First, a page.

After a half century of using radio to track and communicate with everything from the first lunar Rangers to the Voyager probes now crossing into interstellar space, NASA is moving its $2 billion Deep Space Network (DSN) firmly into the optical and x-ray spectrums.
Next year, NASA is to launch a demonstration mission to test optical laser communications in conjunction with the LADEE (Lunar Atmosphere and Dust Environment Explorer) mission to the moon. And an optical mission to test laser relay capabilities from earth geosynchronous (GEO) orbit will soon follow.
“The DSN is operating almost flawlessly, doing everything we ask,” said Leslie Deutsch, chief technologist of NASA Jet Propulsion Lab’s Interplanetary Network Directorate. “There have been no instances of the DSN causing a space mission to be lost, but there have been several instances of DSN being used to save missions.”
Using three ground complexes at Goldstone, California; Canberra, Australia and Madrid, Spain, DSN is tracking some 35 spacecraft with a success rate of better than 98 percent.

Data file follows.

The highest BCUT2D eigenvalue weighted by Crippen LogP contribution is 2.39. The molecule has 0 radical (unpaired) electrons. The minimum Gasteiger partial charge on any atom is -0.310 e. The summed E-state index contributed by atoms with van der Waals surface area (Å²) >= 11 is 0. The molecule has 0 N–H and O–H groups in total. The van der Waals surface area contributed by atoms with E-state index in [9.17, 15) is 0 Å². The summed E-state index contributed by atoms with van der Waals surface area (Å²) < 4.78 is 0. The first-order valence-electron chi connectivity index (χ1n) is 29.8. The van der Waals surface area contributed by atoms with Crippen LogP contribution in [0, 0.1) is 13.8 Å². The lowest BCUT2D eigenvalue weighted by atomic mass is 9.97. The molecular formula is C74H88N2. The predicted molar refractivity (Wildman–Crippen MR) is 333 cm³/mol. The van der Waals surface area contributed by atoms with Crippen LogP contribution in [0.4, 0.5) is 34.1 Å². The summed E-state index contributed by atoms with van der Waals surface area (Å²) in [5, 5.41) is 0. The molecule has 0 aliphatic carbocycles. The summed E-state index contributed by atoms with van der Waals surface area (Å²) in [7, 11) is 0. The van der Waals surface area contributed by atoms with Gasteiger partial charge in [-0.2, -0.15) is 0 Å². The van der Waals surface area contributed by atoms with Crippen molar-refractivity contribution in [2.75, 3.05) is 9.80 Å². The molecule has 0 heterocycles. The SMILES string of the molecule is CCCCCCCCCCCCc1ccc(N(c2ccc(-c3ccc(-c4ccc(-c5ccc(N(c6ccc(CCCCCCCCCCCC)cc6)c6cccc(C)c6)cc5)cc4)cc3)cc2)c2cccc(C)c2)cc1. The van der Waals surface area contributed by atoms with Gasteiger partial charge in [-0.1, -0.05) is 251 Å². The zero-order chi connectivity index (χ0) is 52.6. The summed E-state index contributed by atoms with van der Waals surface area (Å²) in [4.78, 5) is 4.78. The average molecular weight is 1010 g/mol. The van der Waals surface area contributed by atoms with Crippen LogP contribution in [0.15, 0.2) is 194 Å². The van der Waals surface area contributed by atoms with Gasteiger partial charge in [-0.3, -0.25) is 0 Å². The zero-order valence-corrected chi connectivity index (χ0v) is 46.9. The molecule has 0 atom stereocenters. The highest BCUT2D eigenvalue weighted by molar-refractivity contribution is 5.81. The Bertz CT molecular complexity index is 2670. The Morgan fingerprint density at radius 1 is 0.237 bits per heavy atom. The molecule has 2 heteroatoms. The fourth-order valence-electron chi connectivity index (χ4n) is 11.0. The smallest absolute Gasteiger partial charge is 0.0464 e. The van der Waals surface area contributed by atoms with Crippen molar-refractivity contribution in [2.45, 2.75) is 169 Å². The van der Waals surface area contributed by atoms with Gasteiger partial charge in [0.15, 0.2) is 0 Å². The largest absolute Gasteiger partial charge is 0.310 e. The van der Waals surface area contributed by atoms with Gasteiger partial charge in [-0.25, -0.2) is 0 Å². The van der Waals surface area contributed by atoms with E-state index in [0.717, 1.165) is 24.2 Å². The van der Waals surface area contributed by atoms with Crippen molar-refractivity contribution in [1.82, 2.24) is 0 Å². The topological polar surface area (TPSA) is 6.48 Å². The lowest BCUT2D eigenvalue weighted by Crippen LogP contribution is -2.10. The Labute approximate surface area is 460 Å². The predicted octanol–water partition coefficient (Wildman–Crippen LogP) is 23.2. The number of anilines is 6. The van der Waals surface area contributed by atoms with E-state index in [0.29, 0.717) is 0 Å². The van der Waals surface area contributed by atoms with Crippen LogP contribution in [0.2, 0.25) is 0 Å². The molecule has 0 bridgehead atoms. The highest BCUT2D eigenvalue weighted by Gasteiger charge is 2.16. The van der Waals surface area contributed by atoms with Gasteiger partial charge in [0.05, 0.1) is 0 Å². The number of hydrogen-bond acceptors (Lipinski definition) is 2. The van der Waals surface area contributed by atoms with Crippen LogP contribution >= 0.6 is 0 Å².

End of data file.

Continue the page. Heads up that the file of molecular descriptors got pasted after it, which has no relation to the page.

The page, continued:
But from time to time NASA does use other radio telescopes. Deutsch notes that when the Mars Science Lab recently landed, as a backup capability the DSN used the Parkes Radio Observatory in Australia to look at its signal during entry, descent and landing.
“We do have bottlenecks where instruments at Mars could bring back more data if we had a larger communications pipeline,” said Deutsch.
Wherever there’s a lot of exploration activity, Deutsch says, it also may make sense to create a GPS-like capability to help surface navigation. Deutsch notes that a Mars GPS capability is still being studied and is a possibility within a couple of decades.
Meanwhile, NASA is proceeding with laser communications tests. The LLCD (Lunar Laser Communications Demonstration) launches on LADEE in January of next year and will demonstrate a laser downlink rate of 622 megabytes from the moon.
The Laser Communications Relay Demonstration Project (LCRD) will follow with launch in late 2017 on a commercial Space Systems Loral spacecraft. From GEO, LCRD will enable two years of continuous high data rate optical communications tests.